A report by the non-partisan research organization **EdSource** is critical of the distinctly California trend of pushing eighth graders to take Algebra I while acknowledging impressive gains over the past decade in the numbers of low-income, minority children who are mastering the subject.

“A ‘one size fits all’ approach of placing all 8^{th} graders into Algebra I, regardless of their preparation, sets up many students to fail,” concludes **“Preparation, Placement, Proficiency: Improving Middle Grades Math Performance.”** While 46 percent of eighth graders tested proficient in Algebra I last year (up from 39 percent seven years earlier, even with higher enrollment), 29 percent of students tested far below basic. Many of these students arrived unprepared, and their failure was predictable, given their low scores in the seventh grade math test.

They will be among the 38 percent of students who will repeat Algebra I in ninth grade. The EdSource study didn’t follow what happened to them in ninth grade. But, based on **findings by a Noyce Foundation-commissioned study** last year, at least half of these students will likely do worse the second time around.

**2003**: 32% of 8th graders took Algebra I; 39% were proficient

**2010**: 57% of 8th graders took Algebra I; 46% were proficient

The EdSource report recommends a more nuanced, consistent, districtwide approach to eighth grade math placement. Instead, policies tend vary from school to school. Only a third of districts reported having explicit written placement policies. Superintendents and principals indicated providing a wide access to a rigorous curriculum – equity – was a higher priority for placement than academic appropriateness.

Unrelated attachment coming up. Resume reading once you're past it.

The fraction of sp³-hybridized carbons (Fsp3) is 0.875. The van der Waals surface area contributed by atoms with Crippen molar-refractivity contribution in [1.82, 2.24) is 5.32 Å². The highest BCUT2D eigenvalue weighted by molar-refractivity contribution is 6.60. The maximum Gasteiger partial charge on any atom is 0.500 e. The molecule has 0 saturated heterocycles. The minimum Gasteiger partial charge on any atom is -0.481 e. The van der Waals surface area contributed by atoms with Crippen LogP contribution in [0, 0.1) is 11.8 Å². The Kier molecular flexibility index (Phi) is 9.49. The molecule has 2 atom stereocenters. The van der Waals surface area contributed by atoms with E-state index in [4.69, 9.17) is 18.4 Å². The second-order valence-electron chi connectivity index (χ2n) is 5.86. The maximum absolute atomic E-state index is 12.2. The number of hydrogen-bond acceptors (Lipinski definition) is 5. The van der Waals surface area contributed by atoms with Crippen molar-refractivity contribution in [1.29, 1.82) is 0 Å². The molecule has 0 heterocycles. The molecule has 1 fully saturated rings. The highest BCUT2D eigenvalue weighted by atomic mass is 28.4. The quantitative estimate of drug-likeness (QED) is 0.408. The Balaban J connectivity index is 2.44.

EdSource said that a student’s score on the seventh grade California Standards Test should be a primary, though not sole, factor for placement. ** Based on that, it concluded that “the nearly 40% of 8^{th} graders who scored low basic or lower in grade 7 are clearly not ready for California’s full Algebra I course in 8^{th} grade.”

Many ended up being assigned to Algebra I just the same. They included 27 percent of students who scored far below basic – a failing grade – on the seventh grade test and a third of students who scored below basic. ** **

An unexpected – and fascinating – finding was that students in low-income schools, with parents who are high school graduates, are more likely to be assigned to Algebra I than students from middle-class schools where parents are college educated. And African American and Hispanic eighth graders were more likely to be placed in Algebra I than were white eighth graders with similar preparation. EdSource doesn’t speculate as to why, though advocates have cast universal Algebra I in eighth grade as a civil rights issue as well as the gateway to a four-year university. However, students could still complete the courses required for admission to a UC or CSU campus after completing Algebra I in ninth grade.

The bigger dilemma is how to place eighth graders who scored high basic or low proficient in seventh grade – and foster their success. Assigning them to General Math is too low a challenge. At the same time, 40 percent of those who scored low proficient in seventh grade ended up scoring basic on Algebra I the next year.

But these are averages. Some districts clearly do a better job with Algebra among the tweeners – the 30 percent of students in the middle – who, with support and encouragement, can succeed. Based on its previous middle school study, EdSource said that those schools that early on identify students who need extra support show better results.